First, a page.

Notwithstanding any other provision of this License, if you modify the Program, your modified version must prominently offer all users interacting with it remotely through a computer network (if your version supports such interaction) an opportunity to receive the Corresponding Source of your version ...
Assume I'd want to write a VNC server. It is clear that the user does not directly interact with the software but rather with the applications displaying on the framebuffer which is serverved by the software.
However, it is still technically possible for the software to inject some text/information (e.g. for some seconds on the first connect) into the framebuffer being encoded that "prominently offers all users interacting ... the corresponding source".
As far as I understand this requirement for the source code offer only applies if the program was modified - right?
So would I have to ship this functionality (injecting a prominent message in the framebuffer) in the source so that someone who modifies the code has an easy way to activate this framebuffer overlay in order to comply with the license?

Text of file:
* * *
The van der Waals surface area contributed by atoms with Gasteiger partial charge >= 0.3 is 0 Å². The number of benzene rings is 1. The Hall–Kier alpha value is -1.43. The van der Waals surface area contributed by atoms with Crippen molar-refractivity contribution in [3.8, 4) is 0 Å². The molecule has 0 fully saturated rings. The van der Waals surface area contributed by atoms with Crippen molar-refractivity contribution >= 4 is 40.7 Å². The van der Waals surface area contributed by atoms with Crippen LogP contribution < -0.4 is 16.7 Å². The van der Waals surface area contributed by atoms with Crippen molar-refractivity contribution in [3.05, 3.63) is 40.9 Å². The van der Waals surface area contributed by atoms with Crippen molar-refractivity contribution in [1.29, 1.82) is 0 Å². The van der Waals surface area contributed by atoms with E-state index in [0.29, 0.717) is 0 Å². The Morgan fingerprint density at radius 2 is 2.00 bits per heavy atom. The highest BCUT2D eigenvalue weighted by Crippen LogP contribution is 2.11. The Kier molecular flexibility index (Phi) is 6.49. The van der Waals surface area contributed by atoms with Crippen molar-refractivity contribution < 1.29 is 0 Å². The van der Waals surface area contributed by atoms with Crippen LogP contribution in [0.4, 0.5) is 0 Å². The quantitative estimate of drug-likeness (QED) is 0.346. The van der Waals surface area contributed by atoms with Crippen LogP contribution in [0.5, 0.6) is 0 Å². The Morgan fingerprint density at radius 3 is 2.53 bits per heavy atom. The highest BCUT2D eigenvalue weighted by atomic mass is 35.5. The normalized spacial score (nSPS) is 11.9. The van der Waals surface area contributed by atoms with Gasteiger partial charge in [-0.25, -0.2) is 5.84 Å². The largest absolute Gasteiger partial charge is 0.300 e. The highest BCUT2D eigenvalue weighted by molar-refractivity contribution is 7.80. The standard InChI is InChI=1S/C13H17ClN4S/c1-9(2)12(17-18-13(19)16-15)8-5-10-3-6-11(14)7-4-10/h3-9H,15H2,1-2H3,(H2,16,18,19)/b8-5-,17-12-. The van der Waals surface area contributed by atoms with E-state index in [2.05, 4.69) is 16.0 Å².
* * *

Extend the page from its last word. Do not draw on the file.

If not, how could someone modifying the source comply with the license?
Since this overlay might be quite annoying It should not be required for users who e.g. install a debian package. But Linux distributions normally do make modifications to source codes, hence thez would have to enable this nag screen - right ?
If so, do modifications like security patches or other distribution specific patches (like path changes etc.) count as modifications ? If that is the case, how would one make an exception that distribution specific patches must not trigger the "prominent offer" requirement ?